The coil spring 30, made of spring steel with a large spring constant and closely coiled, is mounted at both ends on the arms 31, 32 with end fittings 31a. And the coil spring 30 in a mounted condition as shown in FIG. 4 is slightly curved toward the tips 5, 5' so that a preliminary pressure acts on the electrode tips 5, 5' at the ends of the arms 31, 32 via the tip holders 4, 4'. As described above, the preliminary pressure is set to approximately one third of the necessary pressure for the welding.
The link mechanism 33 comprises a set of two long and short fixed links 38, 39 the bases of which are mounted on the arms 32, 31 respectively in the vicinity of the coil spring 30, and a set of two movable links 40 connecting the free ends of the links 38, 39 at shafts 41, 42. Similar to those with the first embodiment, these links 38, 39, 40 which are constructed from metal sheets of relatively large thickness have an increased lateral stiffness in a direction perpendicular to the plane passing through the arms 31, 32 and define movement of the arms 31, 32.
Similar to the first embodiment shown in FIGS. 1 to 3, the actuator 34 is mounted to the gun arm 32, and includes, for example, a cylinder 43 with compressed air openings 34a, 34b and a piston 45 with an operating rod 44 attached, which piston is adapted slidable in the cylinder. The end of the rod 44 is connected to one end of a link member 35, and the other end of the member 35 is connected to link members 36, 37 by shafts 46, 47, which are mounted to the arm 31.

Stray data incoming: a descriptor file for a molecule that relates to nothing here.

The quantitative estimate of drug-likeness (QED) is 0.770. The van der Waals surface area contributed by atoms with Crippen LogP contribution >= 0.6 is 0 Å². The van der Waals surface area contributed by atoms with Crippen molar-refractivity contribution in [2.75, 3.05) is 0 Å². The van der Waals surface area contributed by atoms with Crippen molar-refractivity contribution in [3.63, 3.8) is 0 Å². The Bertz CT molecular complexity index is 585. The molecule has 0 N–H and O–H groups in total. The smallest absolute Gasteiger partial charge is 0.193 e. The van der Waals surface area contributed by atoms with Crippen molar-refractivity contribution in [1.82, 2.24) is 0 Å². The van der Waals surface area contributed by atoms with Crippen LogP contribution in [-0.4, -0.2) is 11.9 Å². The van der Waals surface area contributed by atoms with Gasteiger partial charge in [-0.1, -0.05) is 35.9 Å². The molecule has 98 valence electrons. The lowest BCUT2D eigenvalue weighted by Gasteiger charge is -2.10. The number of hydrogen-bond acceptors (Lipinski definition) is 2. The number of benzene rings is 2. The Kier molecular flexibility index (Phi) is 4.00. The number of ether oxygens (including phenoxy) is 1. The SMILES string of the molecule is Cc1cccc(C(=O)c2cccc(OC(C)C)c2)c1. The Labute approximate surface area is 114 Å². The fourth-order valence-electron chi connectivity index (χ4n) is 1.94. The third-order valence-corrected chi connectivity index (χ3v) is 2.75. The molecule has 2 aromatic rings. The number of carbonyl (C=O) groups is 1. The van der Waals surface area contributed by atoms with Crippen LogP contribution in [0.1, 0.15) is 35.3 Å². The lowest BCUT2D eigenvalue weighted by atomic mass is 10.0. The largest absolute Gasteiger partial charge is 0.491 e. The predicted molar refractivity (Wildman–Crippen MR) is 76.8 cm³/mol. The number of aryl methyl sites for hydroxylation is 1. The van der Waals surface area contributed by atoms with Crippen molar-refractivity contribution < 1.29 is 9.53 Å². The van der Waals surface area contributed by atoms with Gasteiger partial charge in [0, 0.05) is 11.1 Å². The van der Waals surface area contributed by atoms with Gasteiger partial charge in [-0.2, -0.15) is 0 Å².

In this embodiment in FIGS. 4 and 5, similar to that in FIGS. 1 to 3, the actuator 34 in a condition that compressed air is not supplied into the actuator and a preliminary pressure only by the coil spring 30 is acting on the electrode tips 5, 5' is operated by supplying compressed air to the cylinder 17 from the hole 34b and exhausting air from the hole 34a, so that the piston 45 moves downward to pull down the arm 31 in conjunction with the link members 35, 36, 37 via the rod 44. This causes the coil spring 30 to bend in a direction toward the left under compression, and the electrode tip 5 at the leading end of the arm 31 separates from the other tip 5'. The coil spring 30 during this movement accumulates resilience energy. The link mechanism 33 defines this movement of the electrode tips 5, 5', as shown in FIG. 5.
With the electrode tips 5, 5' in the open position as in FIG. 5, positioning the pieces to be welded (not shown) in place and supplying compressed air into the cylinder 43 from the hole 34a of the actuator 34 and exhausting air from the hole 34b would allow the piston 45 to move upward, and the arm 31 is pushed upward by the operating rod 44 and the link members 35, 36, 37. This results in tensile force on the coil spring 30 as a supporting means during movement. At the same time, this supporting means which was bent as shown in FIG. 5 is to return back owing to the accumulated resilience. Therefore, the elastic force by the coil spring 30 in addition to the pressure by the actuator 34 will act on the electrode tips 5, 5' at the ends of the arms 31, 32.
The link mechanism 33 which at this stage rotates from the position in FIG. 5 to that in FIG. 4 allows a free deflection of the coil spring 30, but provides support to prevent the torsion of the spring while withstanding a force parallel with the arm 31. This mechanism is adapted to define movement of the electrode tip 5 in operation, and provides support to eliminate misalignment of the tips 5, 5'.